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What does it mean to be a material science engineer?

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I am a senior in high school and I have applied to college as an undecided engineering major. I read an article on material science engineering and I am very intrigued about this field of engineering. #engineering #college #material-science-engineering #undecided

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Dexter’s Answer

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Hi Rachel,

You know, if for some reason, I was reborn and retained my memory, material science would be a career I'd like to try. I worked on a research project with an advisor that was a material sciences professor, and he always talked about working on the coolest stuff.

Material science is a field where you can improve any physical process with new materials.

Let's say you want to make a better battery. Where do you start? Maybe you look at different metals and how they react with acids. Maybe someone needs to make a new metal alloy (blend of metals) to maximize the energy storage while also taking into account of the availability of the metals and packaging.

Or maybe you want to help save the environment from waste. It'd be amazing if someone could create a material that is ultra light, cheap, impact-absorbing, while also being super easy to recycle (or self-decomposes, or, even crazier, edible).

Or maybe you care about fashion. What if you could create a fabric which changes colors based on an interaction with a gas/liquid, or maybe temperature? What if you could make the softest material that human beings could ever feel, but at the same time, cats hate to scratch it? Or maybe even a material that can wash/clean itself without water?

All these improvements are what material science engineers work on. These engineers have been around since the beginning of civilization, creating iron weapons that displaced those that only used bronze. And these engineers will continue to be around searching for the best materials to use for the challenges that lay ahead for all of us. This is why I think material sciences is a super exciting subject. :)

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Dexter
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Jai’s Answer

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Hi Rachel,

Congrats on reaching your final steps of high school and thinking about your next steps! I received a mechanical engineering degree where I now work with medical devices related to heart therapies. In the medical field, materials (and materials engineering) are quickly advancing medical products and improving the ways we can cure and alleviate illnesses. If you are intrigued about materials engineering, I suggest you pursue your regular college coursework related to a science discipline. Many of the pre-med, engineering, and science field require fundamental courses such as chemistry, physics, and various math courses where you can ask your professors about your interests in materials.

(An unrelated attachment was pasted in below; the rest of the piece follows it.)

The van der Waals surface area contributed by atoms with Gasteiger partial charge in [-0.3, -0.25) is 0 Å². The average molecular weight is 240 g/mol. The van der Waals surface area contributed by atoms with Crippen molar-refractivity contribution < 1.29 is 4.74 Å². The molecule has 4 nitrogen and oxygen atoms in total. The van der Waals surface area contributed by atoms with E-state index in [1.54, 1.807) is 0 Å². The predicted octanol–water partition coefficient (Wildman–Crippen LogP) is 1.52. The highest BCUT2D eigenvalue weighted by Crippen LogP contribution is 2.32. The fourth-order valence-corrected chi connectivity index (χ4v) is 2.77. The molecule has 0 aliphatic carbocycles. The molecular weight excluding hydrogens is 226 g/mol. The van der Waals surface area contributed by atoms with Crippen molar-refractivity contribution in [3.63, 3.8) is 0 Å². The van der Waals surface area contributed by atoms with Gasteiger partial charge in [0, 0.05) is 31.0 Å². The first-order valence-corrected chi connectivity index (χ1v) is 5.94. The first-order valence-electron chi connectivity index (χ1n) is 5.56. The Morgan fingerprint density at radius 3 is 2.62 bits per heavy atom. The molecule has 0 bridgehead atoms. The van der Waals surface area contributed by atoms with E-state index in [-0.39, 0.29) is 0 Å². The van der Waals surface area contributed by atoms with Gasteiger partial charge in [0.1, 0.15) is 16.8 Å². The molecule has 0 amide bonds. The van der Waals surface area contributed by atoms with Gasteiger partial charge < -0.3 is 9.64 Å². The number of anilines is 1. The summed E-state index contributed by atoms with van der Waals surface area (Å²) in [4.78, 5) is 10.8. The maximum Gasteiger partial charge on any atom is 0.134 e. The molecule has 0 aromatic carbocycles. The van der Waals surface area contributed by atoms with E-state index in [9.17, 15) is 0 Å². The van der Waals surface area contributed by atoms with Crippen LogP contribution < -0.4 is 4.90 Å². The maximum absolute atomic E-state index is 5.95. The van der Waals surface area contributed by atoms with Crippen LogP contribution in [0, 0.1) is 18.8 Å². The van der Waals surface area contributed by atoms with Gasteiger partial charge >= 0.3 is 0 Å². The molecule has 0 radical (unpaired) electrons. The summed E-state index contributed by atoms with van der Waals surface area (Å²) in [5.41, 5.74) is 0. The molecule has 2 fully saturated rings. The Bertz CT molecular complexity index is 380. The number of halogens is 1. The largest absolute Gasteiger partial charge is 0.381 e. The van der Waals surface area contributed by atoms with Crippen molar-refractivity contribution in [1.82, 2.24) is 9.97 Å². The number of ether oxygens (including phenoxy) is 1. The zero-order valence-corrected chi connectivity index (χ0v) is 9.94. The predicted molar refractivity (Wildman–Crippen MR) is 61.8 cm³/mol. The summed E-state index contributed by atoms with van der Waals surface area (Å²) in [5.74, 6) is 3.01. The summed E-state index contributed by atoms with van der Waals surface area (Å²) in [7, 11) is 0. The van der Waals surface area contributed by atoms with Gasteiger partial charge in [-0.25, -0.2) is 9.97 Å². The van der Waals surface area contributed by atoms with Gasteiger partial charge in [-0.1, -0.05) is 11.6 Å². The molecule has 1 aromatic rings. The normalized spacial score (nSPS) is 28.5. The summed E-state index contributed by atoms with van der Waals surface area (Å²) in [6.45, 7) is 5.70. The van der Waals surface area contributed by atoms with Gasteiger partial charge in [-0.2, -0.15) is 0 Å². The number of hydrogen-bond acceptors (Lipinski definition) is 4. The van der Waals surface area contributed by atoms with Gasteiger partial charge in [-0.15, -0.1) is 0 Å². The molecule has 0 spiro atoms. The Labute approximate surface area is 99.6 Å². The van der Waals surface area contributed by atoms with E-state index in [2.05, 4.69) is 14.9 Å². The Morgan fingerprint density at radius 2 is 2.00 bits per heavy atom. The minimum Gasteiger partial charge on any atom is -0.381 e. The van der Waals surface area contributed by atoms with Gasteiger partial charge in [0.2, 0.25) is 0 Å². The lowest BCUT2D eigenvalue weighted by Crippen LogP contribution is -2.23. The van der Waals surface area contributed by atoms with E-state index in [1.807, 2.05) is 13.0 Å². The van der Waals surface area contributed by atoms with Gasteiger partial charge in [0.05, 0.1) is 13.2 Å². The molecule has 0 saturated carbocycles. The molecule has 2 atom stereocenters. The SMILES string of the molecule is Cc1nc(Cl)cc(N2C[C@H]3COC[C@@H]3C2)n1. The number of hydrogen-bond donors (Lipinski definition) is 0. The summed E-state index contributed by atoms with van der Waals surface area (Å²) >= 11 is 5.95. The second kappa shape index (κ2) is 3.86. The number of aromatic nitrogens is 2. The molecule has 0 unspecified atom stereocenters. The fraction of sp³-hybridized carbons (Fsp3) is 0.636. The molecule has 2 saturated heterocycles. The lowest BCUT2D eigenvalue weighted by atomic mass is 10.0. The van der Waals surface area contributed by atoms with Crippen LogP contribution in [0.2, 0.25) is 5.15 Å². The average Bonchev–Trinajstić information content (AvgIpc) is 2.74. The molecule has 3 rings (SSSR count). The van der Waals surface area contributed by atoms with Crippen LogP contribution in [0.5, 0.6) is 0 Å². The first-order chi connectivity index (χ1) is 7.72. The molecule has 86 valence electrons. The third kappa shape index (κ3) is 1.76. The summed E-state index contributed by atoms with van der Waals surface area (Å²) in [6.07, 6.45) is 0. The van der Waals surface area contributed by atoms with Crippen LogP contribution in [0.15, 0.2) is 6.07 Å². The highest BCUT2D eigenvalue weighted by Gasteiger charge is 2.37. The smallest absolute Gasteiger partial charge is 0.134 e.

Often, your professors will be doing research for the university or college where you could ask about your specific interests. Hopefully your professor can help connect you with someone from there.

I can only provide input from my insight and I love the industry I work in, so I hope you the best!


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Kollengode S’s Answer

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Materials science is an absolutely fascinating subject to get educated and work. Simply put, many of the materials in plastics, metal-matrix composites, ceramic-plastic composites, and specialty glasses did not even exist even 30 years ago. And these products are in use in our everyday life.

You will learn about the behavior of mostly solids -- wood, metals, alloys, concretes and refractories, consumer and engineering ceramics, fibers, and metal- and ceramic-matrix composites -- under a variety of Time-Temperature-environment conditions and under dynamic and static load conditions.

Sustainability and recycling too will be a big part of material science.
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Dipen’s Answer

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Material Science is an interesting field to study and work. No matter what industry you go everywhere material engineers are required. Material Science also have many specialty programs that you can select for masters if you want to do.
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Kuei-Ti’s Answer

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I'm not a material engineer, but I know several material engineers and have attended a few material engineering trainings myself.

The material engineers I know typically read research papers on materials, research materials' characteristics, collect related data, look for materials that meet the requirements (for the government, for the marketing team, for the product to work, etc.), and work with others (manufacturers, software engineers, etc.) to help make things work.

Of course, there are different kinds of material engineers, so their experiences might be totally different.
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David’s Answer

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Agree with the other answers, so many fields include material science and essential to many product designs. I have also found that engineering is a great starting point that can lead to many different career options like project mgmt, people leadership, business development. Good luck on the engineering career journey!
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